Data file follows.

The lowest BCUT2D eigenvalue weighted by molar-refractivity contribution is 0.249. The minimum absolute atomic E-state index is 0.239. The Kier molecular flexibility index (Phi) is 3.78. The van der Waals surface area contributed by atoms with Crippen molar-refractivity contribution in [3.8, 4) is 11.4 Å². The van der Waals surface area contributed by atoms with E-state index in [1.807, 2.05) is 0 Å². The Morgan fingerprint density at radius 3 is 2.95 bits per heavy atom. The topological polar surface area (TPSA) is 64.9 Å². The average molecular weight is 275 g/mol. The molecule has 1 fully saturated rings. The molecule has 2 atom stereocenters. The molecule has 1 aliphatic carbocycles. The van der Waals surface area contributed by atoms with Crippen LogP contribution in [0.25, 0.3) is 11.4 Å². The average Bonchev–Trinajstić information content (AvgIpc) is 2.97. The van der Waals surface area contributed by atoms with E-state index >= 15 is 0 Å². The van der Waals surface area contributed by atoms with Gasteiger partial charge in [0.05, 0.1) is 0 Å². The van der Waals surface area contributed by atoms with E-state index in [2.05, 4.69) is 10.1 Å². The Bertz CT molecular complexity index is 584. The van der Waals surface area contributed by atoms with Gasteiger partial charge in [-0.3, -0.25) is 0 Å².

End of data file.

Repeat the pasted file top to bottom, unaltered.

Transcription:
The lowest BCUT2D eigenvalue weighted by molar-refractivity contribution is 0.249. The minimum absolute atomic E-state index is 0.239. The Kier molecular flexibility index (Phi) is 3.78. The van der Waals surface area contributed by atoms with Crippen molar-refractivity contribution in [3.8, 4) is 11.4 Å². The van der Waals surface area contributed by atoms with E-state index in [1.807, 2.05) is 0 Å². The Morgan fingerprint density at radius 3 is 2.95 bits per heavy atom. The topological polar surface area (TPSA) is 64.9 Å². The average molecular weight is 275 g/mol. The molecule has 1 fully saturated rings. The molecule has 2 atom stereocenters. The molecule has 1 aliphatic carbocycles. The van der Waals surface area contributed by atoms with Crippen LogP contribution in [0.25, 0.3) is 11.4 Å². The average Bonchev–Trinajstić information content (AvgIpc) is 2.97. The van der Waals surface area contributed by atoms with E-state index >= 15 is 0 Å². The van der Waals surface area contributed by atoms with Gasteiger partial charge in [0.05, 0.1) is 0 Å². The van der Waals surface area contributed by atoms with E-state index in [2.05, 4.69) is 10.1 Å². The Bertz CT molecular complexity index is 584. The van der Waals surface area contributed by atoms with Gasteiger partial charge in [-0.3, -0.25) is 0 Å².